Harsh Reality: Many Americans work multiple jobs but still live paycheck to paycheck

Kevin Carr looks like the picture of success. In the field of video production, he has worked the Oscars and the Golden Globes. But the 46-year-old man in the tuxedo fell on hard times and has had to rely on food banks in Brooklyn to help him survive.

"When I first went there, felt a little bit ashamed. Kind of like a failure," Kevin said. "But I met people who ran this and they made me feel comfortable and they got to know my name. 'How are you? What can we do for you?' And that was such a relief."

Kevin said he has met a lot of people at the food banks who are living paycheck to paycheck.

"So we kind of do what we have to do in this tough time," he said.

After more than 20 years working in Los Angeles, Kevin moved back to New York in 2016 for a production job. A year later, he lost that job after the company laid off about 2,000 employees. Since then, he has been struggling to find full-time work.

"I didn't budget enough to sustain me. I didn't anticipate finding a job would take so long," he said. "People think it's easy to get a job. You just send out a resume. People are like, 'Why can't you get the job?' and I'm like, 'I'm qualified but I'm not getting the interviews.'"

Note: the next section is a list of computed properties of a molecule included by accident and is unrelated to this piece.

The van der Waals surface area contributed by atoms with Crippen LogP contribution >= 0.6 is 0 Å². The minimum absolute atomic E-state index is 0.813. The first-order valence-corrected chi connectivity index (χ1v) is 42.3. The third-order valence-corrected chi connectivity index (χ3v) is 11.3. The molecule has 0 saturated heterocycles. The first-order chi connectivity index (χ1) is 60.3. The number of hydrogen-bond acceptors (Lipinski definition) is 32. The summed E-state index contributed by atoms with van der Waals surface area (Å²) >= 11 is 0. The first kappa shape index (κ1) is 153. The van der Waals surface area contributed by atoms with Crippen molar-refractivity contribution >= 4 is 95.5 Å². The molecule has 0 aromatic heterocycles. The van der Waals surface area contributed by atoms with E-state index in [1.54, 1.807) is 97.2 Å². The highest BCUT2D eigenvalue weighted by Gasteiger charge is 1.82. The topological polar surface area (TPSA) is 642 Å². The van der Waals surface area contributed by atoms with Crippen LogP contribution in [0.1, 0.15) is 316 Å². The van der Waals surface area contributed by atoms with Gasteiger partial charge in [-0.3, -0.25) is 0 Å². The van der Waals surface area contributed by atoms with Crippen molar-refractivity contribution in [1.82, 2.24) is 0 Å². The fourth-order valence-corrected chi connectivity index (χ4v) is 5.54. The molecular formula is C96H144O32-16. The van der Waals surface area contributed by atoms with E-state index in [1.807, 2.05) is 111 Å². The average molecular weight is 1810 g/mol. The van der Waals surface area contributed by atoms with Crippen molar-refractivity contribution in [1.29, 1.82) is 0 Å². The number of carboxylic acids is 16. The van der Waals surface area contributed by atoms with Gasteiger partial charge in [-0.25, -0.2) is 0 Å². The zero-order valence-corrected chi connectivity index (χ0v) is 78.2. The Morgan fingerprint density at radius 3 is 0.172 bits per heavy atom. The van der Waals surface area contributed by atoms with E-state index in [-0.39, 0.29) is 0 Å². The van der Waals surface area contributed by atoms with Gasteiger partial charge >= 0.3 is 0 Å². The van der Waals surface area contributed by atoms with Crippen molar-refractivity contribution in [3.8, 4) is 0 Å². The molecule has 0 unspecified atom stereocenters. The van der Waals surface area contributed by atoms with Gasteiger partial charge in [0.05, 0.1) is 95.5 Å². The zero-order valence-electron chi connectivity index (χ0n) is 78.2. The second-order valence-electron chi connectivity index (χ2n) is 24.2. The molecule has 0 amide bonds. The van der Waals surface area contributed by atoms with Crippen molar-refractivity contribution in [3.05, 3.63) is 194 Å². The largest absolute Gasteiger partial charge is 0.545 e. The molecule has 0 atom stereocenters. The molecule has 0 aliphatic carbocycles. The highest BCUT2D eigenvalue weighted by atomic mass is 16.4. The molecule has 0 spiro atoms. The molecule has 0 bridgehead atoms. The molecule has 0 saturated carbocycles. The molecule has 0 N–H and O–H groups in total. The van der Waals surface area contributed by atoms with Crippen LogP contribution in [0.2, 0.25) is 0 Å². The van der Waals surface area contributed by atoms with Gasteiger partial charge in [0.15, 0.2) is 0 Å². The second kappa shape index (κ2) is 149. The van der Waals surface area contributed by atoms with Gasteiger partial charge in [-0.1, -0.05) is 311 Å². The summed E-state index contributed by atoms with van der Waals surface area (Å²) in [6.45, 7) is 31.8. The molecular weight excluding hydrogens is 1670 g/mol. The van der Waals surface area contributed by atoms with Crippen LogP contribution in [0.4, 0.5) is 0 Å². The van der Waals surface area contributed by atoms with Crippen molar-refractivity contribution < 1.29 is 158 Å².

Kevin said his dog, Serena, has provided comfort during his struggle. His situation got so bad he couldn't pay his rent and he was facing eviction.

Kevin has been working three part-time jobs to survive. This is the only work he has been able to find. He is a porter at a bar, works at a frame shop, and works overnight shifts delivering laundry. On top of that, he volunteers at a dog shelter in Brooklyn.

"Whether it be mopping floors, working in a frame shop, delivering laundry—that's what I do," he said. "And in the spare time, I look for a job."

Unfortunately, Kevin's story isn't uncommon. People are working two, three and four jobs and are living paycheck to paycheck. 

Monsignor Alfred LoPinto is the CEO of Catholic Charities Brooklyn and Queens. He said many Kevins are out there.

"There are probably more than we can number," he said. "The situation is critical in that sense of people struggling to make their way. Individuals, families, young, seniors."

Catholic Charities Brooklyn and Queens helped Kevin earn a grant in order to pay his back rent.

"The poverty rate here in Brooklyn and Queens is probably 35-plus percent of the people living in poverty," the monsignor said.

But Kevin is determined to find a full-time job in his field of video production.

"You have to be strong," he said. "You have to keep the faith that things are going to change for the better."